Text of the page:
Vegetable gardens produce surplus at Glensheen Mansion

A trip the grocery store is all it takes for any Duluth resident to have access to a plethora of fresh vegetables and fruits. Yet, in the early 1900s, access to fresh veggies year-round was a luxury only enjoyed by those able to garden themselves. The vegetable garden of the famous Congdon family’s estate, named Glensheen, is an example of one of Duluth’s early vegetable-producing gardens.

The gardens were constructed during the building process of the estate, which took three years and nine months, according to Micheal Lane, author of the book “Glensheen: The Construction Years.” Being able to provide vegetables and food for themselves was an important value for the Congdon family.

“Self-sustainability was much more common back then than today,” said Dan Hartman, Duluth city council member and Glensheen grounds history expert. The vegetable garden allowed the family to have 100 percent self-sustainability. They didn’t need anything from the outside community.”

Such a large garden required experts to take care of all the plants that they grew. The family had a cottage built on the estate where the head gardener would live year-round, according to a recent tour manual from the Glensheen.

With the help of a team of six hired men, the head gardeners of the estate would plow and plant a wide variety of crops, including corn, tomatoes and beets, according to the Glensheen tour manual.

Crops were watered with the use of a reservoir irrigation system, which trapped water from nearby Tischer Creek and fed it directly to the gardens themselves, according to Lane's book. Not only did the gardens produce in the summer time, but greenhouses were also built and attached to the gardener’s cottage to enable the gardeners to grow vegetables during the cold winter months as well.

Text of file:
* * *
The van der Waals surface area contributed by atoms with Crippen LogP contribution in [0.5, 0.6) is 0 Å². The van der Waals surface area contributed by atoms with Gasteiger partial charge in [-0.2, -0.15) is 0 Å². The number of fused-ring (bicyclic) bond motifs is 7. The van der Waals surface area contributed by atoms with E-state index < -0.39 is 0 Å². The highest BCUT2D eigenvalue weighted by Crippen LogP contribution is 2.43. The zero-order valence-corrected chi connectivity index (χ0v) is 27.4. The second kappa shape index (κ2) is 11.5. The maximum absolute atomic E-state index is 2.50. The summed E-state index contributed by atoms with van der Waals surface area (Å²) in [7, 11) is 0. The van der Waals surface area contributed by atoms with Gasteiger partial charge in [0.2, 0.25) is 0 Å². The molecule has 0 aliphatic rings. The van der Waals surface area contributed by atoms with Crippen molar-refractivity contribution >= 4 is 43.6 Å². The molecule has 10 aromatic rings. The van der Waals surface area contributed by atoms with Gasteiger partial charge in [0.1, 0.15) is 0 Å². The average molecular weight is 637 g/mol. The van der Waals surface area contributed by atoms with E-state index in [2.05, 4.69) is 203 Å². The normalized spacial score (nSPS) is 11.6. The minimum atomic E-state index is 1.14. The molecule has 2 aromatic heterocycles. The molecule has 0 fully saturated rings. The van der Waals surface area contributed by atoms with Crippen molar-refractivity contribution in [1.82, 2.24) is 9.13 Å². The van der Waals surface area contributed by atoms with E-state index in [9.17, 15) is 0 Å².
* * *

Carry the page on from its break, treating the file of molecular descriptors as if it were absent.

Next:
Although the estate had six head gardeners, the longest-lasting and most recent head gardener, Bob Wyness, ended up being the longest resident of the Congdon estate, according to the Glensheen tour manual.

“One big thing that the family cared about was the garden,” said TJ Sikorski, Glensheen security guard and tour guide. “They wanted to make sure there was always a gardener at Glensheen.”

Bob Wyness took care of the grounds until he retired in 1985. Yet, his life on the estate didn’t end with his retirement as head gardener. Wyness was so respected that he was allowed to live in the gardeners cottage until he passed away in 2003.

The estate is now owned by the University of Minnesota Duluth after it was deeded to the school in the Congdon will. Traditions of gardening at the Glensheen Mansion have been so engrained that the vegetable gardens are still fully operational today.

“The gardens are a big component of the mansion,” Sikorski said. “They are run like it was back in the day.”

The university now takes care of the gardens through their grounds and facilities program and currently has head gardener, Roger Johnson, staffing Gleensheen. Although the gardeners no longer live on the estate, they still work the grounds and tend to the gardens full-time.  A small crew of university students is hired seasonally to help out with the Glensheen grounds.

Although the gardens on the estate are still in operation, they are slightly smaller than when the Congdons lived there.

“What there is now is a slightly scaled-back version,” Sikorski said.

Even with the smaller gardens, large amounts of produce are still grown throughout the late summer and early fall. With all these extra vegetables being produced and no Congdon family to eat them, the university had to find ways to make the produce go to good use.

With the Congdons’ rich, charitable history, it was decided that the vegetables would be donated to the Second Harvest Food Bank, which sends a truck to the estate whenever a fresh batch of produce has been harvested.

“Glensheen has been a donor since 2006,” said Heather Murphy, donation director at Second Harvest.

Heather said the Glensheen gardens have been donating an average of 1,400 pounds each season, with a peak of up to 2,500 pounds on a good year.

“To put that into perspective, that’s 1,200 to 2,000 meals provided,” Murphy said.

A rich history of gardening has proven to not only feed the wealthy Congdon family, but it also helps feed the poor and the needy.

“The Congdons had a history of giving to the community,” Hartman said. “This is one of the things that has carried on.”

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